IN451
Great Nicobar, Little Nicobar


Country/territory: India

IBA Criteria met: A1, A2 (2004)
For more information about IBA criteria please click here

Area: 85,319 ha

Bombay Natural History Society
Most recent IBA monitoring assessment
Year of assessment Threat score (pressure) Condition score (state) Action score (response)
2003 high not assessed not assessed
For more information about IBA monitoring please click here


Site description
The Nicobar Islands are one among 221 Endemic Bird Areas (EBAs) in the world, and the 27 major EBAs in Asia, and thus extremely important for bird conservation. The Nicobar group comprises of 23 islands covering an area of 1,841 sq. km, but only 12 are inhabited. The Nicobar Group of islands comprise three subgroups: the Great Nicobar, the Nancowry and the Car Nicobar subgroups. The Great Nicobar subgroup is the southernmost and comprises 11 islands and smaller islets, of which four are inhabited (Sankaran 1998). About 80% area of the Nicobar islands is still covered with primary forest, and at least 60% is still relatively undisturbed (Sankaran 1995). About 50% of Great Nicobar is protected as national parks and about 85% comprises the Great Nicobar Biosphere Reserve (88,500 ha), which was designated as a Tribal Reserve for the Shompens and Nicobarese under the Andaman and Nicobar Islands (Protection of Aboriginal Tribes) Regulation, 1956. The core area consists of two national parks, namely, Campbell Bay and Galathea, and one sanctuary, the Galathea Bay Sanctuary. Great Nicobar is the only island in the archipelago with a perennial river, while Megapode Island located off the southwest coast is uninhabited and is a wildlife sanctuary (Sankaran 1995). The forest type of the Nicobar Islands can be classified as tropical evergreen, with forested or grassland inland areas. All islands in the Great Nicobar subgroup are densely forested (Sankaran 1998). In Great Nicobar, 11% of the vascular flora are endemic to the island, 30 species are rare, endangered and confined to a few locations on the island, and about 30% of the flora are not found on the Indian mainland (Andrew and Sankaran 2002). Characteristic endemics such as the tree-fern Cyathea albo-setacea and an ornamental orchid Phalaenopsis speciosa are found only on Great Nicobar and adjacent islands (Pande et al. 1991 cited in Andrews and Sankaran 2002)

Key biodiversity

AVIFAUNA: Megapodius nicobariensis abbotti, a subspecies of the Nicobar Megapode occurs on Great and Little Nicobar, Megapode, Meroe, Treis, Trax, Menchal and Kondul Islands. According to BirdLife International (2001), the Nicobar Megapode is a Vulnerable species. In 1988, the Great Nicobar population was estimated to be below 400 birds. The Nicobar Parakeet Psittacula caniceps, although not as rare as the Nicobar Megapode, is endemic to the Great Nicobar subgroup. It is apparently common, but fairly large numbers are trapped for the cage bird trade (del Hoyo et al. 1997) thus the species is under pressure. Moreover, its tall forest habitat is also being modified, although the rate has come down in recent years due to a court order on the ban on logging. Stattersfield et al. (1998) have identified 9 Restricted Range species of birds from the Nicobar Endemic Bird Area. In this IBA, eight species are found. Only the Nicobar Bulbul Hypsipetes nicobariensis, which is restricted to the Nancowry subgroup, has never been recorded from Great Nicobar and Little Nicobar IBAs. Great Nicobar and Little Nicobar also have many subspecies of birds which are not included in the threatened category by BirdLife International (2001), but they are important as many of them are highly endemic and range restricted. The Nicobar Scops Owl Otus alius has been described as a new species (Rasmussen and Anderton, in press). With recent advances in taxonomy, it is likely that many subspecies would be elevated to species level in future (as in the case of Nicobar Scops Owl).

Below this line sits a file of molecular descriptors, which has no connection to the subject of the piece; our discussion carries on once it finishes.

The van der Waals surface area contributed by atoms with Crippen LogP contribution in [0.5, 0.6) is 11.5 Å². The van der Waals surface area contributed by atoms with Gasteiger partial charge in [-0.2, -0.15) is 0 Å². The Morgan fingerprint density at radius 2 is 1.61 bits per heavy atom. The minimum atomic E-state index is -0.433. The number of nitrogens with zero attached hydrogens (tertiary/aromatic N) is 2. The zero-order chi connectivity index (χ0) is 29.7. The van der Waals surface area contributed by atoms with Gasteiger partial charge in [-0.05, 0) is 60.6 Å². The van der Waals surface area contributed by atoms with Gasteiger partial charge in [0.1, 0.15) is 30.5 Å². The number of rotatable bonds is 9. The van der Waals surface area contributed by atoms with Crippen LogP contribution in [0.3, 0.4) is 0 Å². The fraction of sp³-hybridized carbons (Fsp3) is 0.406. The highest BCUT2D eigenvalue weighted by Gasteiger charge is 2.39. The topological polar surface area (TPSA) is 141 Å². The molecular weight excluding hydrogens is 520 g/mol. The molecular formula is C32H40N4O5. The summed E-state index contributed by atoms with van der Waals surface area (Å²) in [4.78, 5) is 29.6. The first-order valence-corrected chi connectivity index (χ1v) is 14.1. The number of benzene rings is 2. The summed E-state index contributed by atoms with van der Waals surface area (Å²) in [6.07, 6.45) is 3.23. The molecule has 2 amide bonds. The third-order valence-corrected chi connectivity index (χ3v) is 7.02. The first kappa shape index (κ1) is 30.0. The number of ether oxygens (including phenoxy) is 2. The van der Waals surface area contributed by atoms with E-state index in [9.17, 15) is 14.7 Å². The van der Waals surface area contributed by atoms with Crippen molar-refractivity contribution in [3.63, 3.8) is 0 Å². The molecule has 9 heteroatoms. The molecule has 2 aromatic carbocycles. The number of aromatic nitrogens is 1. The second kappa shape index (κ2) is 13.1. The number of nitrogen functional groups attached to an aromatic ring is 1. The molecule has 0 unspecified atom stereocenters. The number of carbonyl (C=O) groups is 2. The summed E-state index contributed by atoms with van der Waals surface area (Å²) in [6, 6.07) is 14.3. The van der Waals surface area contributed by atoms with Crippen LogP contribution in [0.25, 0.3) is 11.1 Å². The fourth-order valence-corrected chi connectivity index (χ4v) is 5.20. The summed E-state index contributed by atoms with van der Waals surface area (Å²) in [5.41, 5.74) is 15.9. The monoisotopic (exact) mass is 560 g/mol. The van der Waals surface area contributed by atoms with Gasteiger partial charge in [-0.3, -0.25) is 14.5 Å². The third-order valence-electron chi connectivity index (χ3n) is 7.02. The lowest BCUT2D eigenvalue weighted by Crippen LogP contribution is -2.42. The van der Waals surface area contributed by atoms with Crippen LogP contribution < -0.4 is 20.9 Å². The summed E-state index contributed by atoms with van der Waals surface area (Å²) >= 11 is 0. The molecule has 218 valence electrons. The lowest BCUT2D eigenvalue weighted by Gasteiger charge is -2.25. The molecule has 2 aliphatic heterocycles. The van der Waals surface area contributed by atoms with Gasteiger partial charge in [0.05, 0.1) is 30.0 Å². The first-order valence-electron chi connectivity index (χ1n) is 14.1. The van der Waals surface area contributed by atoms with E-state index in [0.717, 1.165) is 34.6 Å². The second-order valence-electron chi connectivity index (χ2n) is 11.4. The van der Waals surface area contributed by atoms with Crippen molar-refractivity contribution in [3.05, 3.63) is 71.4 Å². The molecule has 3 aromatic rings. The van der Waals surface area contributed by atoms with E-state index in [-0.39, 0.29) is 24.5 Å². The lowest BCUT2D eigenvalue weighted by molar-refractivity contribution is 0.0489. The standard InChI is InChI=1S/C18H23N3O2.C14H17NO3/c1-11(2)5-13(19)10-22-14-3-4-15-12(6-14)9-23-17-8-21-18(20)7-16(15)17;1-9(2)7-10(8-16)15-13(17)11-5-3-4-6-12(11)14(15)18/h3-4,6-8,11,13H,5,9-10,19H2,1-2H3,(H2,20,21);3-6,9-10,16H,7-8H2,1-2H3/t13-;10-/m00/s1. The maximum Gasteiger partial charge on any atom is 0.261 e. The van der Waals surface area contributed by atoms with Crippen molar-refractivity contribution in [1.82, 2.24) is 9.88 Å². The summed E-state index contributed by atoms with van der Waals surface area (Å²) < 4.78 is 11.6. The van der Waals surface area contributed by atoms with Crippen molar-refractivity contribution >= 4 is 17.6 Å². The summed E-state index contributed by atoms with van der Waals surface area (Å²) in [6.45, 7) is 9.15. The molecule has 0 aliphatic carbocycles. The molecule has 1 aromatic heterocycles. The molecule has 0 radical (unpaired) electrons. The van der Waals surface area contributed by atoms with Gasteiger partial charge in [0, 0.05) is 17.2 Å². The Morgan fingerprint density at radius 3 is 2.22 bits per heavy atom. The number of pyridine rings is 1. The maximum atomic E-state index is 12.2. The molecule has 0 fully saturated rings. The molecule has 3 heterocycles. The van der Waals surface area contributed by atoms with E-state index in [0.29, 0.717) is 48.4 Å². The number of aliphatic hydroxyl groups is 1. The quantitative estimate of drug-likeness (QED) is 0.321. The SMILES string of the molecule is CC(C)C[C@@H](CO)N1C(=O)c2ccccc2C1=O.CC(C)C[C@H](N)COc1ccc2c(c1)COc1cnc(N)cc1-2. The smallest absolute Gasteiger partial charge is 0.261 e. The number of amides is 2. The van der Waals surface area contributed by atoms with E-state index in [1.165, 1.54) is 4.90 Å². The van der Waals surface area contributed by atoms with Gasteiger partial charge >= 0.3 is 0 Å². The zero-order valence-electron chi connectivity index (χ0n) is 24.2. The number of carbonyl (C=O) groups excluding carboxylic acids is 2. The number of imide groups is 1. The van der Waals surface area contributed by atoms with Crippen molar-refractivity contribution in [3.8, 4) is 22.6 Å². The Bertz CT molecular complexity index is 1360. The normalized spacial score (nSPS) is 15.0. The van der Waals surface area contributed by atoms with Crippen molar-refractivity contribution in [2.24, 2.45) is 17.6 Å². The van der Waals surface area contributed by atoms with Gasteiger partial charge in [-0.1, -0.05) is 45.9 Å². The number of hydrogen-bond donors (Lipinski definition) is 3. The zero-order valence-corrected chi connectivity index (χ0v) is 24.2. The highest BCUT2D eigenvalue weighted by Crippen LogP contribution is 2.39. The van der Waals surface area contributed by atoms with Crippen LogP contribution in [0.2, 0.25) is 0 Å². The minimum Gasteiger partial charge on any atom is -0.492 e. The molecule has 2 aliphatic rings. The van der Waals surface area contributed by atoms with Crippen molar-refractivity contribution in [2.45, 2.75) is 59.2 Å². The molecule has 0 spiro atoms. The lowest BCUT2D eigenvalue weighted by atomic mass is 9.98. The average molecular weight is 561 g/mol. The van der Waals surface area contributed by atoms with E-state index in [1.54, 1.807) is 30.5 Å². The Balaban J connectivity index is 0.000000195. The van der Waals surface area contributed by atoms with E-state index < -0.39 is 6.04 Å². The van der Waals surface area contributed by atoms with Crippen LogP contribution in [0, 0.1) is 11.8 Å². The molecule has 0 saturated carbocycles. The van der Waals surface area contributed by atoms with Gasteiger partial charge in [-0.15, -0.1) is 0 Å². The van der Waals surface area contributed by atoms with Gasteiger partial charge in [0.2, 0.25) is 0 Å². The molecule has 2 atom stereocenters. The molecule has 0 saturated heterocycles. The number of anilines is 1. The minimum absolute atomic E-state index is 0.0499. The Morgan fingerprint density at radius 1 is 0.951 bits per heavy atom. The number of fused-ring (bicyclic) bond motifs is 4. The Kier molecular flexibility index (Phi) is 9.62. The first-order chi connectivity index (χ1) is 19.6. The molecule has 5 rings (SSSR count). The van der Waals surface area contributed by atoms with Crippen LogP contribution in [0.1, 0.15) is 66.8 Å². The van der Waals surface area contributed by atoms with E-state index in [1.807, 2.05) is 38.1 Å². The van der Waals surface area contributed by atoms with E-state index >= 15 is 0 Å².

OTHER KEY FAUNA: There is no large wild terrestrial mammal in the Great and Little Nicobars, except the Wild Pig Sus scrofa andamanensis, which was probably brought in by early settlers. The Great Nicobar is practically the last refuge for the endemic and threatened Nicobar Crab-eating Macaque Macaca fascicularis and the Giant Robber Crab Birgus latro, the largest land crab in the world (Gandhi 2000). The Horseshoe Bat Rhinolophus cognatus is a fairly common indigenous mammal.

Protecting this IBA would not only increase the survival chances of Restricted Range birds, but also many endemic and Endangered reptiles such as the Nicobarese Tree Skink Dasia nicobarensis and Nicobarese Worm Lizard Dibamus nicobaricum (Anon. 2001).

A bronze-olive or greenish, occasionally reddish race of the Painted Bronze-back snake, Dendrelaphis pictus andamanensis is reported from four locations only, including Campbell Bay and Galathea Wildlife Sanctuaries. It is considered Vulnerable by IUCN (Daniel 2002, Anon. 2001). The other reptiles like Small-eared Island Skink Lipinia macrotympanum (Vulnerable) and Tiwari’s Wolf Snake Lycodon tiwarii (Critical) are also reported from this area. Two Endangered species of amphibians, the Nicobarese Tree Frog Polypedates insularis and Shompen Frog Limnonectes shompenorum are also reported from this IBA.

Other reptiles are the Nicobar Water Monitor Varanus salvator nicobariensis and Saltwater Crocodile Crocodylus porosus on land, creeks and lagoons, while Green Turtle Chelonia mydas, Leatherback Turtle Dermochelys coriacea, Olive Ridley Lepidochelys olivacea, and Hawksbill Turtle Eretmochelys imbricata inhabit the sea.

Acknowledgements
Key contributors: Ravi Sankaran, Tara Gandhi and K. Sivakumar.


Recommended citation
BirdLife International (2022) Important Bird Areas factsheet: Great Nicobar, Little Nicobar. Downloaded from http://www.birdlife.org on 24/01/2022.